Saturday night I was sitting in Doolins amongst some Southsider friends enjoying a rare off season meet up for beer, the official business of our group’s AGM, and the MLS Cup Final.
The beer was great; I got on a Postmark ISA and stayed there for a bit. The AGM was good for an AGM: no coups, fist fights, and only mild and unproven allegations of basic malfeasance. A new board was elected and a good conversation was had about how to build more concentration and intensity in our membership and our section, in spite of the dire form of the last year and the club’s longstanding and continued efforts to make it as hard as possible to work together.
And anyway the Cascadia Cup got passed around and the four Pigeon Casuals in attendance got a few moments alone with this beloved trophy, one that seemed like a cruel consolation prize after 2016. Remembering how we won it in a fashion that delivered a killer blow to Portland’s playoff chances and capped a week of intense grief for them was at least a sweet recollection.
That perhaps set up the scenario for how to approach the MLS Cup Final. Because for me it was all about who was going to lose worse.
Seattle and Toronto in the final is essentially the worst possible matchup possible for Whitecaps supporters. While we do have a fierce rivalry with Portland we are at least united in our dislike of Seattle. Sounders supporters steal our signs as easily as we steal wins and selfies in their home stadium. And as for Toronto, I doubt I will ever seen anything in sport as gut wrenching as the 2016 Voyageurs Cup Final loss.
It was impossible to get behind anyone but the proverbial meteor in this Cup Final. And yet, I couldn’t pull myself away, because the chance to witness one of our rivals experience great disappointment grief and despair was all we had left to cling to from an otherwise shitty 2016.
Several scenarios were traded around. We all agreed that either fan base was going to be equally insufferable with a win, although I tried to make the case that TFC’s supporters would be worse. I started thinking about how it was going to feel for those fans to lose. At the end of the day, I settled on the idea that Toronto losing on penalties at home would probably be the worst case scenario barring a Giovinco own goal. After all, the team had already built a case for the trophy which has to go up there as one of the biggest karma requests of all time. This gave me comfort.
Toronto FC has a spot all picked out to display the MLS Cup they're hoping to win Saturday night against the Seattle Sounders. pic.twitter.com/JlJr3ZjNef
— Doug McIntyre (@DougMacESPN) December 8, 2016
It is odd to watch a cup final hoping that no one wins but praying that the loss is as devastating as possible. It’s probably a unique position for supporters. It feels uncharitable, but with the Whitecaps FO tweeting out good luck messages and later congratulations, someone had to keep the rivalry alive. That little snug full of Southsiders at Doolins did our level best to hope for the impossible result. In the end I think most of us were happy that TFC fans got a taste of what they did to us. There will be a few among us for whom a Seattle win is a non-starter under any circumstances, but I consoled myself with the reality that a dire 0-0 draw that is settled on penalties is the closest thing you can get to a game that has no winners.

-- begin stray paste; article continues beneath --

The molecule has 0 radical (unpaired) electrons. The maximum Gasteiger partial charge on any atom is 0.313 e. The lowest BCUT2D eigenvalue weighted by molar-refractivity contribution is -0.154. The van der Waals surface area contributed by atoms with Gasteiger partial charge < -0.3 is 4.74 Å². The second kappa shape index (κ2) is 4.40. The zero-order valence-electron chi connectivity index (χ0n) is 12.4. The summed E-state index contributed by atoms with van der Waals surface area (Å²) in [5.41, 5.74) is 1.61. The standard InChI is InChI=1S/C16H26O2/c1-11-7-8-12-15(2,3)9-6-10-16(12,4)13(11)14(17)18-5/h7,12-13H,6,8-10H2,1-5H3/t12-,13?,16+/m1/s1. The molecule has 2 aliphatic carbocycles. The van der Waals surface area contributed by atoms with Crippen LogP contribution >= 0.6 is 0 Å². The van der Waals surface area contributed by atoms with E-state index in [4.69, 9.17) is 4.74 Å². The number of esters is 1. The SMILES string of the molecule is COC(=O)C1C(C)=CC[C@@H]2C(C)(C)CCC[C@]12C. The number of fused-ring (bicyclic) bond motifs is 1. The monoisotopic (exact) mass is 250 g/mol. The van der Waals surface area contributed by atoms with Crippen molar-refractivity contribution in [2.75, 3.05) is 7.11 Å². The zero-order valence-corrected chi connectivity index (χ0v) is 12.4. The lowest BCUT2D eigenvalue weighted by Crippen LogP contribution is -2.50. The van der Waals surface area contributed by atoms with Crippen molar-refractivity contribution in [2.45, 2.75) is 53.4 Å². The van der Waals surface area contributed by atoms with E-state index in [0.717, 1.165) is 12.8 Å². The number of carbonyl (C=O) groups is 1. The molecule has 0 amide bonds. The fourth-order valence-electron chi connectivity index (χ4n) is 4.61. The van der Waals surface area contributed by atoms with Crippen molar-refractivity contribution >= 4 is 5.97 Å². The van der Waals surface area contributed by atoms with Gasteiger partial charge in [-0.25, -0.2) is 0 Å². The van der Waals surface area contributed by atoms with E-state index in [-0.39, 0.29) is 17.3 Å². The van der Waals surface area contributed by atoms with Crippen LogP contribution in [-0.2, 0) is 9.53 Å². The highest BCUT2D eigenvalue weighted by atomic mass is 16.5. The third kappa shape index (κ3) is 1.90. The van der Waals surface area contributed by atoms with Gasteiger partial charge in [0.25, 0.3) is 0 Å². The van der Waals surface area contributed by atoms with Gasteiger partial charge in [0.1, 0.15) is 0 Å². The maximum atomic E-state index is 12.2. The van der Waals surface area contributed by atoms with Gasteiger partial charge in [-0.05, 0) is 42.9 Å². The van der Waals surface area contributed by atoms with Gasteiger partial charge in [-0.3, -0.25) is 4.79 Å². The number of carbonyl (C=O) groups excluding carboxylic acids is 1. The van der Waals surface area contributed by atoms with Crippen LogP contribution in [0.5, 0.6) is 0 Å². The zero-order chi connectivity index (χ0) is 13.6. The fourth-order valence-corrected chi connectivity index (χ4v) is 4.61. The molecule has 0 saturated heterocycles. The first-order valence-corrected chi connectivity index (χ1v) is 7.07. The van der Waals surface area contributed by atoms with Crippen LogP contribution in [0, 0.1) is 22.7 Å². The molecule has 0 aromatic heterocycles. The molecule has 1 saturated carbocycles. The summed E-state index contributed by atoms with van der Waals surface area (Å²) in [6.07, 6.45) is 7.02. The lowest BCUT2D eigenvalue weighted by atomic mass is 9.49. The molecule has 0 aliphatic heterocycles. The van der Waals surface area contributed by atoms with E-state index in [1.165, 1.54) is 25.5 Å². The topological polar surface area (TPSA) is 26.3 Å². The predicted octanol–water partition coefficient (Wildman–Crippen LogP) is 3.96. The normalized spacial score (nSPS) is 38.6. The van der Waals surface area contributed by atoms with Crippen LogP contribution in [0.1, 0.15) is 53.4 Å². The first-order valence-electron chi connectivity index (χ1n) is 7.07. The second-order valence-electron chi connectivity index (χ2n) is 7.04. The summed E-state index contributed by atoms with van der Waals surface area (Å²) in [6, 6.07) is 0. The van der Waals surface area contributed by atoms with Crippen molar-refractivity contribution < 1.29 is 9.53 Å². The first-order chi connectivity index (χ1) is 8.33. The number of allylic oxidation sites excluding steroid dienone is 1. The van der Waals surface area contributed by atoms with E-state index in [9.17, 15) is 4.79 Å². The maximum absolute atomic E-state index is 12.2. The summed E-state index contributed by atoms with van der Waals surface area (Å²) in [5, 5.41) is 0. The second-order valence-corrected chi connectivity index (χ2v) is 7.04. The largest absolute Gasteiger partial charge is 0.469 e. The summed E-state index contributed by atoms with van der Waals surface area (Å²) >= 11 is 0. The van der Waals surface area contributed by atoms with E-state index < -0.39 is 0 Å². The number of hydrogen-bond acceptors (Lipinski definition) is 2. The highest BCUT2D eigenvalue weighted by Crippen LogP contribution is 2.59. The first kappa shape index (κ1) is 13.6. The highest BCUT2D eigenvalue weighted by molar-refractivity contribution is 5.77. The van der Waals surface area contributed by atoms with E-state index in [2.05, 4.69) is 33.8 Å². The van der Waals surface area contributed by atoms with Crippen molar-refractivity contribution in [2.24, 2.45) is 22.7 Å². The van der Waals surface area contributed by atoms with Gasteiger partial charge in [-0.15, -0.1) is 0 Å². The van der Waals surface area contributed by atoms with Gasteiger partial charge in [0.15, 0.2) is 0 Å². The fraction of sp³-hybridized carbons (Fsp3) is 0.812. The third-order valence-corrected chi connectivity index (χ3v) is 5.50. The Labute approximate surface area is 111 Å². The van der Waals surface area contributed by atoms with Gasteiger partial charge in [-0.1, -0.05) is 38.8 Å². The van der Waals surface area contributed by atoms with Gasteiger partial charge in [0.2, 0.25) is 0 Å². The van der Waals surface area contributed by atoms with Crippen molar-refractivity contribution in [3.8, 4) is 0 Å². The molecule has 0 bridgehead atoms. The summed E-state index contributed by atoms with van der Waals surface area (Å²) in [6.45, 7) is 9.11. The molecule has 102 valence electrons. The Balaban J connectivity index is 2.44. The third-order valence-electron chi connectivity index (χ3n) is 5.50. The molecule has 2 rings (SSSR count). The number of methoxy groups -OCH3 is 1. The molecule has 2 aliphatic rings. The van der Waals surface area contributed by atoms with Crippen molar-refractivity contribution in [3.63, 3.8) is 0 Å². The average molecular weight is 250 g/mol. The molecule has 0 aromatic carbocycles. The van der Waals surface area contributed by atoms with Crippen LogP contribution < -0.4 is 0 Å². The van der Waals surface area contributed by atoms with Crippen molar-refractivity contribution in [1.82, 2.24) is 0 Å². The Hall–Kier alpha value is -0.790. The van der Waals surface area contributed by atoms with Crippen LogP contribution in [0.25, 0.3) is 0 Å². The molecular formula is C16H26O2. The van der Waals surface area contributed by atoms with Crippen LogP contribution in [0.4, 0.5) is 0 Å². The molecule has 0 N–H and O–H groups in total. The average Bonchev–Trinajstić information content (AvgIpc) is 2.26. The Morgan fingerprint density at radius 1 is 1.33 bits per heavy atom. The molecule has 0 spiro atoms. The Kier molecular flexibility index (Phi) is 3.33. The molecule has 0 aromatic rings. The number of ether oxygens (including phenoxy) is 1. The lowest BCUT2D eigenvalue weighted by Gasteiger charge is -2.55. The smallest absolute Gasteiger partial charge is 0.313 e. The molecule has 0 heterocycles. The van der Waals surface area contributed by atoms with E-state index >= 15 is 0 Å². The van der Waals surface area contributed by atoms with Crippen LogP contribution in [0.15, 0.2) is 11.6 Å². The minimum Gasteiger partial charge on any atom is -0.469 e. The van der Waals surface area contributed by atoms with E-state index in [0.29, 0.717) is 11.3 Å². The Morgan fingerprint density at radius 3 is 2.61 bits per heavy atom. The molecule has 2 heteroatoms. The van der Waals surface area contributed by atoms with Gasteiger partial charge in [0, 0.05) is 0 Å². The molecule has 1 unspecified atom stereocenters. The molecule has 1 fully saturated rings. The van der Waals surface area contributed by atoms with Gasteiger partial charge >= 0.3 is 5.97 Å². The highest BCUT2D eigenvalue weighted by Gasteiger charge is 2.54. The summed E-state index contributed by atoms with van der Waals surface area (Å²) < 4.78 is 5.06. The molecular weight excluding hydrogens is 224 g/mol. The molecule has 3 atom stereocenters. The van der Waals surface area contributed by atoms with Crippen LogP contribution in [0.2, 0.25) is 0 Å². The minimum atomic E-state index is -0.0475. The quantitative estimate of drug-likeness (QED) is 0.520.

It was a miserable evening other than the friends and the beer. May it be the last such evening for a long while.
If there is one silver lining to this result it is that it puts real pressure on our front office to keep up with the (Joevin) Jones’. No matter how this result was going to go, the Eastern Conference final was a match up between our two Canadian rivals who have enjoyed more success than we have. The winners are the second of the three Cascadian teams to have done it now, and Seattle adds that trophy to their Supporters’ Shield of 2014, which to my eye is always a bigger accomplishment. The Whitecaps simply cannot stand still, and despite Seattle winning the MLS Cup after finishing seventh overall, we should not be settling for even that level of mediocrity.
Next season needs to be the year that shows that 2016 was an anomaly. It is time for us to step up our game, on the pitch and in the stands, because unless we disrupt this trend line of results, we are headed on a long slide to becoming a team that is content just to be allowed to play in this league. Supporters are growing impatient, and rightly so. Vancouver fans are fickle at the best of times and supporters want to support the best. We are a city that sings when we’re winning, make no mistake. The only way to change that, to regenerate a base of broad support for the team rooted a true emotional connection, is to bring in players that will perform well and return that love. The last couple of years have seen an erosion in that connection and some days it feels like trying to raise the dead to get a song going in the Southside. We’ll be there next year: give us something to sing for.
There are still moves to make and new hires to be brought in and the offseason is long. But may this be the last year in a long time that we are reduced to watching a cup final we never contested between two teams we should be doing our best to outperform every year. My Christmas wish is that our front office finds a stocking full of pressure and that our coaches and scouts find their men and that our team regains its form. I think all involved must know now that they are out of chances.
Time to get it right. There are trophies to win, and we need to be the first to bring them north of the border.